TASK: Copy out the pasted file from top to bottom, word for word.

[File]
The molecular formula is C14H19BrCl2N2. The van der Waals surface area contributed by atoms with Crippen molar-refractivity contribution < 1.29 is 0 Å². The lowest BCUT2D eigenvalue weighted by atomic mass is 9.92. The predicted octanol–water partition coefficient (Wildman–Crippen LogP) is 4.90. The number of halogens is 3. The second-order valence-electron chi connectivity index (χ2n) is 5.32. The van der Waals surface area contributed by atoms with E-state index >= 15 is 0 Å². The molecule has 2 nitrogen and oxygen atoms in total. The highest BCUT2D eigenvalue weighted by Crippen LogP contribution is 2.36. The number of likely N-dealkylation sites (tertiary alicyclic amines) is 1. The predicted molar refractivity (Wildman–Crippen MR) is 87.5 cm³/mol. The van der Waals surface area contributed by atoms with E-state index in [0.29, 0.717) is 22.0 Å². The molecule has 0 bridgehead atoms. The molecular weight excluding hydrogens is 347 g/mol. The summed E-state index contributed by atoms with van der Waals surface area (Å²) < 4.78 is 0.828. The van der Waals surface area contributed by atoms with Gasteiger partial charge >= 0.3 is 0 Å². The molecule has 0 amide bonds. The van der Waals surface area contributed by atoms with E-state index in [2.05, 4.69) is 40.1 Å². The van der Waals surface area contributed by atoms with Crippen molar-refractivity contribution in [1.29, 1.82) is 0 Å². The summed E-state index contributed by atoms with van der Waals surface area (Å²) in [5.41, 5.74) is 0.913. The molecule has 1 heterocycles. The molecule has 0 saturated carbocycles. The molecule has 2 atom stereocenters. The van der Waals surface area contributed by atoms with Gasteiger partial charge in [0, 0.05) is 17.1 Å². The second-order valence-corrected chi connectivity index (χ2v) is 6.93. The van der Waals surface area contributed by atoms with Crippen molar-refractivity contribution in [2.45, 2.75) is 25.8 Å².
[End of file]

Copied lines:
The molecular formula is C14H19BrCl2N2. The van der Waals surface area contributed by atoms with Crippen molar-refractivity contribution < 1.29 is 0 Å². The lowest BCUT2D eigenvalue weighted by atomic mass is 9.92. The predicted octanol–water partition coefficient (Wildman–Crippen LogP) is 4.90. The number of halogens is 3. The second-order valence-electron chi connectivity index (χ2n) is 5.32. The van der Waals surface area contributed by atoms with E-state index >= 15 is 0 Å². The molecule has 2 nitrogen and oxygen atoms in total. The highest BCUT2D eigenvalue weighted by Crippen LogP contribution is 2.36. The number of likely N-dealkylation sites (tertiary alicyclic amines) is 1. The predicted molar refractivity (Wildman–Crippen MR) is 87.5 cm³/mol. The van der Waals surface area contributed by atoms with E-state index in [0.29, 0.717) is 22.0 Å². The molecule has 0 bridgehead atoms. The molecular weight excluding hydrogens is 347 g/mol. The summed E-state index contributed by atoms with van der Waals surface area (Å²) < 4.78 is 0.828. The van der Waals surface area contributed by atoms with Gasteiger partial charge >= 0.3 is 0 Å². The molecule has 0 amide bonds. The van der Waals surface area contributed by atoms with E-state index in [2.05, 4.69) is 40.1 Å². The van der Waals surface area contributed by atoms with Crippen molar-refractivity contribution in [1.29, 1.82) is 0 Å². The summed E-state index contributed by atoms with van der Waals surface area (Å²) in [5.41, 5.74) is 0.913. The molecule has 1 heterocycles. The molecule has 0 saturated carbocycles. The molecule has 2 atom stereocenters. The van der Waals surface area contributed by atoms with Gasteiger partial charge in [0, 0.05) is 17.1 Å². The second-order valence-corrected chi connectivity index (χ2v) is 6.93. The van der Waals surface area contributed by atoms with Crippen molar-refractivity contribution in [2.45, 2.75) is 25.8 Å².